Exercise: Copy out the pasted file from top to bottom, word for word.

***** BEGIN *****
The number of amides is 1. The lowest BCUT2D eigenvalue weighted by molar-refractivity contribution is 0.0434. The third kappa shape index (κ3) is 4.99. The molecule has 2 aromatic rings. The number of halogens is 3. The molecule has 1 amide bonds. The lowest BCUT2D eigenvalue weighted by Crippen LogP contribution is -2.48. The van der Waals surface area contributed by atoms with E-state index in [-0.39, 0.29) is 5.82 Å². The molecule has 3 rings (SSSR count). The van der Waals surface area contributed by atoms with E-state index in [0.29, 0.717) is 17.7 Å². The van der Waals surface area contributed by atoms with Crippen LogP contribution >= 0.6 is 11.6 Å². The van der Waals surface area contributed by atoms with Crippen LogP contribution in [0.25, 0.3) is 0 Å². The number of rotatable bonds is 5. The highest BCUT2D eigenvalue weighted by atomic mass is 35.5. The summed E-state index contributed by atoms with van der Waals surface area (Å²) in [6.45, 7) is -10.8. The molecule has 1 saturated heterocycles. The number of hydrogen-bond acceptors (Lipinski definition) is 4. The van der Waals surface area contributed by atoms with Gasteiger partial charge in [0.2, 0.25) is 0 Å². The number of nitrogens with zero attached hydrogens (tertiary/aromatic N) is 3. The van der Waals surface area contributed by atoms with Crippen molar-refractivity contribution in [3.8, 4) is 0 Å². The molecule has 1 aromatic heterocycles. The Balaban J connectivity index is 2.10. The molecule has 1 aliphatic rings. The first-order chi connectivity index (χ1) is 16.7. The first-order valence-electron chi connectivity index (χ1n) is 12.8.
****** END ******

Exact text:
The number of amides is 1. The lowest BCUT2D eigenvalue weighted by molar-refractivity contribution is 0.0434. The third kappa shape index (κ3) is 4.99. The molecule has 2 aromatic rings. The number of halogens is 3. The molecule has 1 amide bonds. The lowest BCUT2D eigenvalue weighted by Crippen LogP contribution is -2.48. The van der Waals surface area contributed by atoms with E-state index in [-0.39, 0.29) is 5.82 Å². The molecule has 3 rings (SSSR count). The van der Waals surface area contributed by atoms with E-state index in [0.29, 0.717) is 17.7 Å². The van der Waals surface area contributed by atoms with Crippen LogP contribution >= 0.6 is 11.6 Å². The van der Waals surface area contributed by atoms with Crippen LogP contribution in [0.25, 0.3) is 0 Å². The number of rotatable bonds is 5. The highest BCUT2D eigenvalue weighted by atomic mass is 35.5. The summed E-state index contributed by atoms with van der Waals surface area (Å²) in [6.45, 7) is -10.8. The molecule has 1 saturated heterocycles. The number of hydrogen-bond acceptors (Lipinski definition) is 4. The van der Waals surface area contributed by atoms with Gasteiger partial charge in [0.2, 0.25) is 0 Å². The number of nitrogens with zero attached hydrogens (tertiary/aromatic N) is 3. The van der Waals surface area contributed by atoms with Crippen molar-refractivity contribution in [3.8, 4) is 0 Å². The molecule has 1 aromatic heterocycles. The Balaban J connectivity index is 2.10. The molecule has 1 aliphatic rings. The first-order chi connectivity index (χ1) is 16.7. The first-order valence-electron chi connectivity index (χ1n) is 12.8.